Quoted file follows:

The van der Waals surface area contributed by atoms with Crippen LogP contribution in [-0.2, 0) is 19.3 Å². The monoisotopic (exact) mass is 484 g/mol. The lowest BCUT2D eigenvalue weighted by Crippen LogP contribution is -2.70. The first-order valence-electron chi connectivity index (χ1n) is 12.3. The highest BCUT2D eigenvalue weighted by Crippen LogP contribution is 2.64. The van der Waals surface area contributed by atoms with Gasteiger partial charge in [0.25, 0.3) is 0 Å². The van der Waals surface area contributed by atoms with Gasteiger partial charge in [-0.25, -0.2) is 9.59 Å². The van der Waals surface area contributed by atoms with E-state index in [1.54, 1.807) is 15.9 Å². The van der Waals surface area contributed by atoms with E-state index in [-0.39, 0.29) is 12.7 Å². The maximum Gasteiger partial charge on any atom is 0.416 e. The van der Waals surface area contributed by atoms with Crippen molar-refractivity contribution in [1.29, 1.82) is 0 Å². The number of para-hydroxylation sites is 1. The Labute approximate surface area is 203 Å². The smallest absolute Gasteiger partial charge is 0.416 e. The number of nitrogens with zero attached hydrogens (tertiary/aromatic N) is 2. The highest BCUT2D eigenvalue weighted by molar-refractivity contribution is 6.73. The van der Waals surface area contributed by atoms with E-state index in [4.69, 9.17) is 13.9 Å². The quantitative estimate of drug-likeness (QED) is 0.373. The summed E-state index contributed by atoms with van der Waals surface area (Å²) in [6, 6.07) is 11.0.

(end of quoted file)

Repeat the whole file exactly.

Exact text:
The van der Waals surface area contributed by atoms with Crippen LogP contribution in [-0.2, 0) is 19.3 Å². The monoisotopic (exact) mass is 484 g/mol. The lowest BCUT2D eigenvalue weighted by Crippen LogP contribution is -2.70. The first-order valence-electron chi connectivity index (χ1n) is 12.3. The highest BCUT2D eigenvalue weighted by Crippen LogP contribution is 2.64. The van der Waals surface area contributed by atoms with Gasteiger partial charge in [0.25, 0.3) is 0 Å². The van der Waals surface area contributed by atoms with Gasteiger partial charge in [-0.25, -0.2) is 9.59 Å². The van der Waals surface area contributed by atoms with E-state index in [1.54, 1.807) is 15.9 Å². The van der Waals surface area contributed by atoms with E-state index in [-0.39, 0.29) is 12.7 Å². The maximum Gasteiger partial charge on any atom is 0.416 e. The van der Waals surface area contributed by atoms with Crippen molar-refractivity contribution in [1.29, 1.82) is 0 Å². The number of para-hydroxylation sites is 1. The Labute approximate surface area is 203 Å². The smallest absolute Gasteiger partial charge is 0.416 e. The number of nitrogens with zero attached hydrogens (tertiary/aromatic N) is 2. The highest BCUT2D eigenvalue weighted by molar-refractivity contribution is 6.73. The van der Waals surface area contributed by atoms with E-state index in [4.69, 9.17) is 13.9 Å². The quantitative estimate of drug-likeness (QED) is 0.373. The summed E-state index contributed by atoms with van der Waals surface area (Å²) in [6, 6.07) is 11.0.